It’s funny, because even before Kiel’s great post about Captain Marvel, I’d been thinking a lot about characters who seem perennially on the cusp of the A-list or great in concept but never quite living up in execution. I earmarked a half dozen or so and started mentally jotting down some thoughts and then read what Kiel had to say.
And now there’s no way I can match up anywhere near his brilliant little essay, so I’ve got to just be content to serve as the house band playing people out the door after the main act has finished rocking—drat! But hey, I love reading K-Pheg’s musings and he put my own theses into overdrive, so I’m happy to take that and run with what I’ve got.
There has definitely been a rash of “Finally! Somebody nailed it!” cases in comics over the last decade in particular. Iron Fist went from being a neat relic of the martial arts craze to a true fan favorite after Ed Brubaker and Matt Fraction added an extensive mythology to the mix. Booster Gold has emerged as more than comic relief simply because folks realized he can indeed be taken seriously without having to lose any of the humor. Deadpool happened to be in the right place at the right time with the right creators and is now riding a wave of zeitgeist. Even Green Lantern has gone from DC’s perennial B-Team captain to their most valuable franchise because Geoff Johns hit on the magic formula of going bigger and bigger with just about every aspect of the franchise.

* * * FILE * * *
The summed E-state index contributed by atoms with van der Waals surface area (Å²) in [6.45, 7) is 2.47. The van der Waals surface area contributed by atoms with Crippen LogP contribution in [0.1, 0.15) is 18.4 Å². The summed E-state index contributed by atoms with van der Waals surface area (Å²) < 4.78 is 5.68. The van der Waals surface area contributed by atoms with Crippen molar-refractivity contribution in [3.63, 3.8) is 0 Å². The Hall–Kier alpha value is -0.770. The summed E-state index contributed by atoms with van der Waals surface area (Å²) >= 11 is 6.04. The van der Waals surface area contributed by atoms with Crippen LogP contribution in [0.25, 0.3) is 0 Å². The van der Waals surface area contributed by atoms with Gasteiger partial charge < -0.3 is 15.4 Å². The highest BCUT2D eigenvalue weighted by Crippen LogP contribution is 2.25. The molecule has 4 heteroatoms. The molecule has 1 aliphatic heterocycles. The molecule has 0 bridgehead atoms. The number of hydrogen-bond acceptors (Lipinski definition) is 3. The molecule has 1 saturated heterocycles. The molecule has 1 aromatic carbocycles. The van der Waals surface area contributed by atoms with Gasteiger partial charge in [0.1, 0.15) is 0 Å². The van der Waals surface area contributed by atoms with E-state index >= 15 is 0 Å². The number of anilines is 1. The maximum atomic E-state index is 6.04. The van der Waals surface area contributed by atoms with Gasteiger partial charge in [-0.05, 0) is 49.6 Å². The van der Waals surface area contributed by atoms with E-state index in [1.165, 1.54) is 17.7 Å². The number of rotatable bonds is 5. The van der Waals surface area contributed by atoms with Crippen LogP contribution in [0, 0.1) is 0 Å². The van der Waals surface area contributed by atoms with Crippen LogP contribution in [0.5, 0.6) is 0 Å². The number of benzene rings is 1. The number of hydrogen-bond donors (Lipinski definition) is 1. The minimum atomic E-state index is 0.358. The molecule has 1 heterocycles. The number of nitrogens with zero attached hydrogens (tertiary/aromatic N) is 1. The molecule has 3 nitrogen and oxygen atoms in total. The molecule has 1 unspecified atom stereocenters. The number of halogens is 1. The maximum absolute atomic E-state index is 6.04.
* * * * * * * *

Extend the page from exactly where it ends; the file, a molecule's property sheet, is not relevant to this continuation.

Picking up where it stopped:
I think any of the four characters I’m about to spout off about are one good pitch away from sustained success, and while I may not have the key code myself, I do have some brief thoughts on what already makes them work and what they might need to hit that next level.
THE MARTIAN MANHUNTER
J’onn J’onzz is one of my favorite DC characters and pretty much always front and center as part of the Justice League for the past 30 years or so, but he’s never broken out as a solo star the way the rest of the “Big Seven” have (and I think he’s cooler than Aquaman, hence why I’m picking him here). Yes, he did have a respectable and enjoyable series written by John Ostrander back in the late 90’s, but I think that grew more out of the fact that Grant Morrison’s JLA was selling well and they wanted every major team member to have their own book as opposed to anybody having a grand vision for the character (and that’s certainly no knock on Ostrander, whom readers of this blog know I have great respect for).